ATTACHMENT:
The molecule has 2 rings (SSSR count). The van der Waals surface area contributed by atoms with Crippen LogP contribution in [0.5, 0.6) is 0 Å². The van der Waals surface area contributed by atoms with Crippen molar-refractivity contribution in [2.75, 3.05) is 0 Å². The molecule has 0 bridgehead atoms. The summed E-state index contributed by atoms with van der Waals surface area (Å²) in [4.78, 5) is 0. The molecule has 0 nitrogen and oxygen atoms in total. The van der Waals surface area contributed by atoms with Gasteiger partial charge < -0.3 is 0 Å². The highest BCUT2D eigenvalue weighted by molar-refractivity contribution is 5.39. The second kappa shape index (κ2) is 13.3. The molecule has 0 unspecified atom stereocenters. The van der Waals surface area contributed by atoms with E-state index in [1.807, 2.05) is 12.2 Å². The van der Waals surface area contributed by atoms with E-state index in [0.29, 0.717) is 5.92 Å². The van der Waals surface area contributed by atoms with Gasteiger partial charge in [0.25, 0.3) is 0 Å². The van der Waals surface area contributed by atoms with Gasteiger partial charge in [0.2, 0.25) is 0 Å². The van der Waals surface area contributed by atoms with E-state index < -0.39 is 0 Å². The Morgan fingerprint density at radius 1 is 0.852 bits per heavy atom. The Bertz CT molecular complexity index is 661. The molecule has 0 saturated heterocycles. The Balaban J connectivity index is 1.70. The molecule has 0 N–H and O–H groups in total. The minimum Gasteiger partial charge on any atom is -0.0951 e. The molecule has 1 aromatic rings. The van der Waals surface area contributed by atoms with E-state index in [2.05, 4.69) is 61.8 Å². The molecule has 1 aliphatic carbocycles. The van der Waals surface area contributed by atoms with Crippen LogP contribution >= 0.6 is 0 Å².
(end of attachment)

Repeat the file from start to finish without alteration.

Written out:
The molecule has 2 rings (SSSR count). The van der Waals surface area contributed by atoms with Crippen LogP contribution in [0.5, 0.6) is 0 Å². The van der Waals surface area contributed by atoms with Crippen molar-refractivity contribution in [2.75, 3.05) is 0 Å². The molecule has 0 bridgehead atoms. The summed E-state index contributed by atoms with van der Waals surface area (Å²) in [4.78, 5) is 0. The molecule has 0 nitrogen and oxygen atoms in total. The van der Waals surface area contributed by atoms with Gasteiger partial charge < -0.3 is 0 Å². The highest BCUT2D eigenvalue weighted by molar-refractivity contribution is 5.39. The second kappa shape index (κ2) is 13.3. The molecule has 0 unspecified atom stereocenters. The van der Waals surface area contributed by atoms with E-state index in [1.807, 2.05) is 12.2 Å². The van der Waals surface area contributed by atoms with E-state index in [0.29, 0.717) is 5.92 Å². The van der Waals surface area contributed by atoms with Gasteiger partial charge in [0.25, 0.3) is 0 Å². The van der Waals surface area contributed by atoms with Gasteiger partial charge in [0.2, 0.25) is 0 Å². The van der Waals surface area contributed by atoms with E-state index < -0.39 is 0 Å². The Morgan fingerprint density at radius 1 is 0.852 bits per heavy atom. The Bertz CT molecular complexity index is 661. The molecule has 0 saturated heterocycles. The Balaban J connectivity index is 1.70. The molecule has 0 N–H and O–H groups in total. The minimum Gasteiger partial charge on any atom is -0.0951 e. The molecule has 1 aromatic rings. The van der Waals surface area contributed by atoms with E-state index in [2.05, 4.69) is 61.8 Å². The molecule has 1 aliphatic carbocycles. The van der Waals surface area contributed by atoms with Crippen LogP contribution >= 0.6 is 0 Å².